Aisha Ford was a sociology major. But she was forced to take on a second course of study that doesn't show up on her college transcript. In addition to being a full-time student, she had to become a skilled fundraiser.
Aisha, who graduated in May from Ohio Wesleyan University, did what most academically talented, low-income students must do: cobble together grants and loans from a startling variety of sources to get through college.
Students from the richest quarter of American families are more than seven times as likely to graduate from college as are kids from the poorest quarter. Black and Hispanic students are one-half and one-third as likely, respectively, as their white counterparts to earn bachelor's degrees. Lack of financial aid contributes mightily to the problem.
We pride ourselves as a nation on the opportunity to climb the economic strata through education, but we've been offering less and less to poor kids with college aspirations. A 2006 Education Trust report notes that the maximum federal grant for low-income college students in 1975 covered 84 percent of a public university education; now, it covers a third.
And even as the cost of college continues to grow faster than financial aid, states and universities increasingly have shifted focus from helping the lowest-income students toward helping the middle class. So perhaps it should be no surprise to see the number of poor kids in college plummeting. In 1995, students whose families made less than $40,000 made up 38 percent of enrollment in public four-year colleges; by 2003, that number had dropped to 28 percent.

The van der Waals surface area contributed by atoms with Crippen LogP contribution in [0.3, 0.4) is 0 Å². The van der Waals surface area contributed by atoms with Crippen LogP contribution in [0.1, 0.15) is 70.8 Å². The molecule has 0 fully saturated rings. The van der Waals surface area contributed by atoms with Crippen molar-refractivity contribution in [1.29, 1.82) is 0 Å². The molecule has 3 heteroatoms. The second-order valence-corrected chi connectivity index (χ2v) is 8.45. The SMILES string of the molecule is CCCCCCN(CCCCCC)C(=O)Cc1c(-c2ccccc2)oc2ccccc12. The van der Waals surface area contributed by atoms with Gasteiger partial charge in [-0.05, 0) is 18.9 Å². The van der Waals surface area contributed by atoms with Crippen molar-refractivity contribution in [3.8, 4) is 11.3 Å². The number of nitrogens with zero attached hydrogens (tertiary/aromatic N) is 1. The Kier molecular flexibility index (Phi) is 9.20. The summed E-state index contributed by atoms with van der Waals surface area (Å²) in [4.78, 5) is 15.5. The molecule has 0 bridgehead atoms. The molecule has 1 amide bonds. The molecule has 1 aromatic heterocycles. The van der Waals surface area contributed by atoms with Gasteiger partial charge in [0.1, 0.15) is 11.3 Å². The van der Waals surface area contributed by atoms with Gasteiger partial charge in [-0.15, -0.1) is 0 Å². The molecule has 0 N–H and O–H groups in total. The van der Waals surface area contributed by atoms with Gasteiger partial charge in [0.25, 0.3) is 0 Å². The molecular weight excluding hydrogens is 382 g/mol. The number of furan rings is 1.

The federal government took a step in the right direction in May when the president signed a bill aimed at shoring up the student loan industry. The law ensured the continued availability of federal loans, increased the size of loans and lengthened the time families have to repay them. It is a welcome addition to the increase this year in the key federal grant for low-income college students: About 5.3 million students receive Pell grants, which are capped at $4,731 a year.
Aisha's story offers a clear view of the challenges that low-income students face. The first in her family to attend college, Aisha chose Ohio Wesleyan for the generosity of its scholarship offer, but she quickly learned that she still had a lot of fundraising to do. She took two work-study jobs, won two more scholarships and her high school kicked in several thousand dollars. Now, as she looks at her college debt, she wonders about her ability to attend graduate school in social work.
And Aisha is better off than some of her peers -- her loan is federally backed. Such loans are nearly always the best deal, but for a variety of reasons, low-income families often turn to private loans. With the economy in a tailspin, such families will face even worse interest rates. The problem will hit especially hard at lower-ranked colleges, where default rates are highest and where a disproportionate number of low-income kids go. And indeed, some of the biggest U.S. banks recently stopped lending to students at some community colleges.
Some forward-thinking high schools, such as Chicago's Noble Network -- which our philanthropy supports -- have developed remarkable support efforts, from raising "gap aid" to making financial-aid planning a class subject. Yet, in an economy that puts a premium on a college degree, we can't rely on high schools or kids to be fundraisers. We as a society must do more to make college accessible to low-income kids, not just through loans but through expansion of outright grants -- from business groups as well as academia and government.
"If you really want to improve access for low-income kids, you have to reduce the amount people have to borrow and increase grant aid," says Michael Dannenberg, who directs education policy at the New America Foundation.
Outright grants make a wider range of colleges more affordable. They reduce the debt load that low-income kids carry into adulthood and the financial fear factor that drives many poor families from college. And they help ensure opportunity for smart kids like Aisha, which is what our national promise is all about.
TED MITCHELL is chief executive of NewSchools Venture Fund and president of the California Board of Education. JONATHAN SCHORR is a partner at the fund.
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